California lawmakers advance bill to cool outdoor areas of schools

SACRAMENTO, Calif. (AP) — As California grapples with how to deal with heat waves made more intense by climate change, schools across the state may soon have to come up with plans to cool outdoor play areas by planting more trees and replacing surfaces like asphalt that suffocate in hot weather.

The state Senate passed the legislation that would require public and charter schools and districts to strategize on how to introduce more shade on campus, plant gardens and replace surfaces that hold back plenty of heat from alternatives such as grass and wood chips. They have a deadline of 2027 to start implementing their plans.

“We needed this a long time ago,” said State Senator Caroline Menjivar, a Democrat representing the San Fernando Valley in Los Angeles County. “We are catching up on the decades behind that we are currently in.”

Only a handful of state senators voted against the bill. It would still require the approval of the National Assembly.

The bill is a starting point that will prepare schools for any tougher future legislation that may dictate how they must mitigate the heat, Menjivar said.

It’s one of the many ways California could try to combat the intensely hot and dry conditions that have plagued the state in recent years. Last year, a brutal heat wave left the state debating how to avoid power outages as people increased air conditions as temperatures hit record highs in several cities, including the record Sacramento absolute of 116 degrees Fahrenheit (47 degrees Celsius).

Children are at greater risk than adults of suffering from heat-related illnesses which can cause nausea, muscle cramps, fatigue and fainting, according to the US Centers for Disease Control and Prevention.

Some groups agree with the broader goal of mitigating heat in schools, but say the bill still misses the mark. Ian Padilla of the California Coalition for Adequate School Housing, which advocates state bonds to help update school facilities, said implementing the legislation would cost too much and overlap with some existing standards set by the Condition for planting shade trees outside buildings.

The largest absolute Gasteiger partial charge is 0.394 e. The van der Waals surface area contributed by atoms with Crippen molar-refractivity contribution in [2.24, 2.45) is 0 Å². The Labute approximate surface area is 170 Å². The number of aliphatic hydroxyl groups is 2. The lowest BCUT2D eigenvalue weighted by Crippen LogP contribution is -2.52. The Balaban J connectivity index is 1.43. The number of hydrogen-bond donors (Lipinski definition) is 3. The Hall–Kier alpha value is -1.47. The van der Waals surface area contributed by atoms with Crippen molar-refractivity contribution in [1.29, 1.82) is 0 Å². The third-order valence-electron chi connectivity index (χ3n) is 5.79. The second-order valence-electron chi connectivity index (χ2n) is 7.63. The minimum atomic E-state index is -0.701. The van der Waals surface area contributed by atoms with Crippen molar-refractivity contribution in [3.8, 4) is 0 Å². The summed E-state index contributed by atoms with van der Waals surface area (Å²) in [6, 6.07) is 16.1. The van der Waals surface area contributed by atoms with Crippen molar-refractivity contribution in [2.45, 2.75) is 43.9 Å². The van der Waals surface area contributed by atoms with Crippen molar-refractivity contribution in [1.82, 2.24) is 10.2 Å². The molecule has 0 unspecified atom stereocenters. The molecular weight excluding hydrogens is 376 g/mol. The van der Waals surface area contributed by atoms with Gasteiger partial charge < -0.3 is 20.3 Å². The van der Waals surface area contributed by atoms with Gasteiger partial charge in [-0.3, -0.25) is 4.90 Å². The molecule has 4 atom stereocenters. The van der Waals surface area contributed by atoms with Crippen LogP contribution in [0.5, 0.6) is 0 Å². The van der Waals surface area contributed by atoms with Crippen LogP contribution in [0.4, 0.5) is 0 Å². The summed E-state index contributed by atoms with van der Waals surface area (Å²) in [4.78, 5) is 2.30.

Legislation could cost the state “in the hundreds of millions of dollars,” or at least $10,000 per school in providing grants to schools to implement their plans, the Senate Appropriations Committee has estimated. .

Another flaw in the bill is the inclusion of wood chips as a possible alternative to things like rubber, Padilla said. Schools have in recent years abandoned wood shavings because they could injure students by falling, he said.

Christina Hildebrand, president of A Voice for Choice Advocacy, a health nonprofit sponsoring the bill, said the legislation was needed to ensure more trees are planted in low-income areas where they don’t. are not already abundant.

It’s critical that schools “that don’t necessarily have the resources” or “the community support to do this, get it,” Hildebrand said.

Courtney Tompkins, who lived in the southern California town of Laguna Niguel before moving to Massachusetts, said her son, who has autism and was completely non-verbal at the time, was left asleep outside for more than an hour on a hot day at school in 2016. Tompkins found out about the incident at the end of the school day from a teacher, she said.

She said she filed a negligence complaint with the state over the incident, which resulted in a settlement in which her son was placed in a different school. Tompkins said she couldn’t name the school district because she signed a nondisclosure agreement as part of the settlement.

Othman Ramadan, a teacher at Animo Legacy Charter Middle School, a mostly Latino school in Los Angeles, said it was so hot at one point last year that they had to temporarily stop students from playing football outside. ‘outside.

Ramadan worked at another school with poor air conditioning where students in hot weather had to use ice packs to cool off after suffering from heat exhaustion, he said. Planting more trees around schools can have a far-reaching effect, Ramadan said.

“It would make a huge difference in terms of the mental health and the physical health of our students,” Ramadan said. “If more basic needs are met, then some of the higher things in the pyramid can also be achieved.”


Sophie Austin is a member of the Associated Press/Report for America Statehouse News Initiative. Report for America is a nonprofit national service program that places reporters in local newsrooms to report on underreported issues. Follow Austin on Twitter: @sophieadanna

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